Photo Library Page 6
These knives have been sold. I include this library of past work for your pleasure and as a reference
A nice little bit of twist Damasteel, with a camatillo handle.
The steel has been polished, then given a relatively deep etch then repolished.
The whole enchilada will drop neatly into the owners pocket and be on hand when the occasion arises.
The sheath has three dye layers hand rubbed on and fully finished inside and out, prior to sewing together.
A hunter / skinner with blade of RWL34 and a handle of ringed gidgee.
This wood is particularly hard and especially tough on sanding and shaping so I’m anticipating it will make a good handle. Oddly, when its being worked it gives off a smell like red cordial!
Here’s what the client said,
“Hey Warrick I’ve brought the knife into work today to show off to a couple of colleagues, the entire shape fits like a glove and the contrast between the handle and blade looks amazing……its certainly a work of art, the best part being that its useful. Its also something I had influence over and I’m very satisfied, seeing how its come together. Great sheath design too!”
JD from Victoria
I spent some time mucking around with an Art Deco design and of course ended up with something that looks remarkably like a tanto. Well of course, the Japanese are past masters of the modern.
The blade steel is twist pattern Damasteel, mirror polished after a relatively deep etch.
Here’s what the client said;
“Received the knife safely, thank you. I am very impressed indeed. The photos of course capture only a part of the knife, it has far exceeded my expectations. The choice of wood and the presentation of same are masterful…the grain and pattern are beautiful indeed. The silver mosaic and red liner complement the wood and blade extremely well. Understated design as a whole, a timeless looking ensemble. The blade itself is a work of art, the pattern extending to the ridge (top?) of the blade…stunning. The leather work for the sheath is top notch also, complementing the feel of the knife very well. The minimal work on the leather works very well.The set as a whole balances simplicity and complexity in a stylish manner”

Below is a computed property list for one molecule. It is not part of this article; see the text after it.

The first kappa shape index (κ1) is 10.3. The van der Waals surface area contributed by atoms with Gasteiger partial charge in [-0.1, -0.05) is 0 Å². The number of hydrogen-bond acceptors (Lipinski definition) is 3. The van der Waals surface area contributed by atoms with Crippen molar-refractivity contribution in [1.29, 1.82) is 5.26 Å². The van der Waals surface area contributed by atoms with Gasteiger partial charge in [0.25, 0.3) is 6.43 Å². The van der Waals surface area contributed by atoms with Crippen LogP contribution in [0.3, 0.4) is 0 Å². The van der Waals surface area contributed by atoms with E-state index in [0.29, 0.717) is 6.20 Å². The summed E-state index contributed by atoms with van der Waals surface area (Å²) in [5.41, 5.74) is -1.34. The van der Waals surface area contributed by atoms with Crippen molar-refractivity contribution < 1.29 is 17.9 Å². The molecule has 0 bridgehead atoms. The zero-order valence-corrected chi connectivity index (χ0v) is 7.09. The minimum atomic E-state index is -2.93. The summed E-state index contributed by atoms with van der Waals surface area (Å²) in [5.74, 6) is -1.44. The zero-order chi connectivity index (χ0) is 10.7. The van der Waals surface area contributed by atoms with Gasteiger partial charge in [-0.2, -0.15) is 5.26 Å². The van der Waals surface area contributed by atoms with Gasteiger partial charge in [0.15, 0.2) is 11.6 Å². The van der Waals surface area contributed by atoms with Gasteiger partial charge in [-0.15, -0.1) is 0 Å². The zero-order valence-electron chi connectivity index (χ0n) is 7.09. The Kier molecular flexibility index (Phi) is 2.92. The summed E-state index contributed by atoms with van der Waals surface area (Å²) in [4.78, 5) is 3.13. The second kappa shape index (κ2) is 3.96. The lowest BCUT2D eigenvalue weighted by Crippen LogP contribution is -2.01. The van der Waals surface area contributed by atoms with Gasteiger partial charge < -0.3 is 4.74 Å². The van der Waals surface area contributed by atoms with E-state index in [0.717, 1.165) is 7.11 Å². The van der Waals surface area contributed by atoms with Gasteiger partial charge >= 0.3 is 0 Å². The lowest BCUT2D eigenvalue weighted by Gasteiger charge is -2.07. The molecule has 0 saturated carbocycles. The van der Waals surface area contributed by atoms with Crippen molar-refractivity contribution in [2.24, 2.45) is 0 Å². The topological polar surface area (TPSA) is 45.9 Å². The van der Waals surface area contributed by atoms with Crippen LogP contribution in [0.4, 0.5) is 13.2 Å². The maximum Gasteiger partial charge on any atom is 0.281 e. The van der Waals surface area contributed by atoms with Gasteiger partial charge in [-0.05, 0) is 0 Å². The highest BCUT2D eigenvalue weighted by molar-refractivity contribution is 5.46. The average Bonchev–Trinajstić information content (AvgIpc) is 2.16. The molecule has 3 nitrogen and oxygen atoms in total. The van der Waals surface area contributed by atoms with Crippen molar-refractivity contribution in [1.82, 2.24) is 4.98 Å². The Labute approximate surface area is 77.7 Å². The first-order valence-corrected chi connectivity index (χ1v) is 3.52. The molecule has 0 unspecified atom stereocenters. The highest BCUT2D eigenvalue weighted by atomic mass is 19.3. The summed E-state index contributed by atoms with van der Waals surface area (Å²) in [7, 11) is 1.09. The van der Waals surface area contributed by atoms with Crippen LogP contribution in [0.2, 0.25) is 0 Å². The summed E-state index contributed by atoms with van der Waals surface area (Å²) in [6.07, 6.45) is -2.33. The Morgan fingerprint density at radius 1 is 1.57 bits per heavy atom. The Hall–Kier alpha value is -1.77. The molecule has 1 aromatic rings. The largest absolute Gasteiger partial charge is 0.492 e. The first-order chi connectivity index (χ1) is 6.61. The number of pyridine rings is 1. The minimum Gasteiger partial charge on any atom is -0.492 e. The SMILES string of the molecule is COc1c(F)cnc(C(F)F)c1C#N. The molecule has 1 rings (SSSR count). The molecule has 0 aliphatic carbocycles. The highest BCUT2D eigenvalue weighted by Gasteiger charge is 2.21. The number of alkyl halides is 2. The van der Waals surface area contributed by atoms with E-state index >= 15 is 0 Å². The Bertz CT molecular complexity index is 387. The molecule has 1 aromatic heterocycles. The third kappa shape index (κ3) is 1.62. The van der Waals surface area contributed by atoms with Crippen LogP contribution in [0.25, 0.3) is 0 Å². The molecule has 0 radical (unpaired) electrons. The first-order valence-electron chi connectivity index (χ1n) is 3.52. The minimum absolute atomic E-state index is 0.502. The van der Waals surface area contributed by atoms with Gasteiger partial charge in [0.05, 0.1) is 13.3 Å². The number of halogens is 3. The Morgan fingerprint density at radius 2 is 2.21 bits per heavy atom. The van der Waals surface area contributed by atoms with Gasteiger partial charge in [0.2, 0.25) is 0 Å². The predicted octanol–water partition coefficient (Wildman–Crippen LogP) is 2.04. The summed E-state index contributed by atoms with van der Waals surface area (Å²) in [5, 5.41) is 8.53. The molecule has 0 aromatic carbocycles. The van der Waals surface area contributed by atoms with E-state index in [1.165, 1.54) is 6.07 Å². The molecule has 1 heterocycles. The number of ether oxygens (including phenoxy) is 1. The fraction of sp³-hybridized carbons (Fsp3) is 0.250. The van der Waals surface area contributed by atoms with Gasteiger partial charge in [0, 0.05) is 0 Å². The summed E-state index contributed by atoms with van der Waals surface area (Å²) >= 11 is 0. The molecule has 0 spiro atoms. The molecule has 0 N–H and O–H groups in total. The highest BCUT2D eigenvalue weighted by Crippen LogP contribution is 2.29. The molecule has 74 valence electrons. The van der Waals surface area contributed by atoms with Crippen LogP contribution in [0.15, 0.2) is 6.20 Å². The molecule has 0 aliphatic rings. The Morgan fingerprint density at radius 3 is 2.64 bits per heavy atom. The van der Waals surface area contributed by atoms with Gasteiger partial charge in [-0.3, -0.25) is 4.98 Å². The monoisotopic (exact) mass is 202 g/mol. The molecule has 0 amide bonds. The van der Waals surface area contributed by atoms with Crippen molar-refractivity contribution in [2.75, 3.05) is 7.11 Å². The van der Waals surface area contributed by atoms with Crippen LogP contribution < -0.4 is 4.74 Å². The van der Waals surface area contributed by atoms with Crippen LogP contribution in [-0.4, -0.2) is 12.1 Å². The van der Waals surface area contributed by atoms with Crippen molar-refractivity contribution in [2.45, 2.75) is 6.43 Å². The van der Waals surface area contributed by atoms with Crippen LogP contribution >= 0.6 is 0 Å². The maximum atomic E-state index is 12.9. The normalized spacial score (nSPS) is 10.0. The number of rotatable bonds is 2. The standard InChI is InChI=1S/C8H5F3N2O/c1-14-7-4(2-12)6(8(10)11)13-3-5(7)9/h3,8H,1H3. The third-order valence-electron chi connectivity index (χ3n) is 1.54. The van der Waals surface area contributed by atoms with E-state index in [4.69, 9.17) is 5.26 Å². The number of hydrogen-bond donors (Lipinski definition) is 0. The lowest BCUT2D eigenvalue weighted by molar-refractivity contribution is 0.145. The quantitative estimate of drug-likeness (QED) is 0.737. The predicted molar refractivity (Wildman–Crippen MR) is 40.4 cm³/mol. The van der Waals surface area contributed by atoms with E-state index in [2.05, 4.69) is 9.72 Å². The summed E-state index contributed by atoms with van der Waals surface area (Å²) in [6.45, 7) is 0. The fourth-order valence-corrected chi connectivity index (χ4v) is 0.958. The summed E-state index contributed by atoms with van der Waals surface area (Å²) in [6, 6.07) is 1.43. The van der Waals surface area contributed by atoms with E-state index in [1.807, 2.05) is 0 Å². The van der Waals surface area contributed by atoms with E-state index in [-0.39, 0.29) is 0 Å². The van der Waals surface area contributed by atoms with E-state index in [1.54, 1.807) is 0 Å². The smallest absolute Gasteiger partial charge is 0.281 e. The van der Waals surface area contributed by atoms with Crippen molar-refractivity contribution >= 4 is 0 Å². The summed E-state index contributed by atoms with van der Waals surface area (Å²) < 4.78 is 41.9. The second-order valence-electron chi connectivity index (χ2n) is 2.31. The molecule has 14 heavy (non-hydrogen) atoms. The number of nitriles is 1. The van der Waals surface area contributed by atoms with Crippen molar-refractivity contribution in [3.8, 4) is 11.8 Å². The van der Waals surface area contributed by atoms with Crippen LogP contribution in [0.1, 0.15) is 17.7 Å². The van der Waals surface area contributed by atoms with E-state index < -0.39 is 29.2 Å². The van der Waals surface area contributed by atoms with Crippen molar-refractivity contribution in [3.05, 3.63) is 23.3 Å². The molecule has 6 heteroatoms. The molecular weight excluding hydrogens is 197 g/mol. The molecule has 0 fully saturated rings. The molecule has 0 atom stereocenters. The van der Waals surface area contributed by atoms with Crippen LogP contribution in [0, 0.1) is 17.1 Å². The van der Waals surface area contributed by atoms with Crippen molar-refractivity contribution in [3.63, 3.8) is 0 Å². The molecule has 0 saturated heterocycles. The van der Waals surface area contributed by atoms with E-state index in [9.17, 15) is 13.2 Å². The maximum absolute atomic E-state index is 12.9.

Love that miniritichie handle wood. Here its matched with Boise de Rose from Madagascar. Note, the growth bands of the bolster and butt woods match the growth bands in the handle slab.
Four fine mosaic pins in silver.
This sheath works really well. With the leather strap wound tightly around and held by a snap, there’s so much friction that knife is not going anywhere. Its a great method of housing long knives with no locking features (like finger guards etc).
This was one of my favourite sheaths. I love the purple showing through black, kind of reminds me of the 60’s when we were wearing paisley shirts to the primary school dances. I think my shoes were this colour. Anyway, expect to see more leather dying of this kind.
This is a paring knife with travel sheath. Brazilian tulipwood and ebony handle on RWL34
A large chefs knife made from RWL34, fully mirror polished. This knife is the partner of the sushi knife and fish filletter pictured below.
The handle is full cell stabilised buckeye burl. The handles of all three knives are made from a single batch of this premium material. Even so, you would never call them matching, there is such a magnificent variation between each set of scales. In hand it feels like polished stone.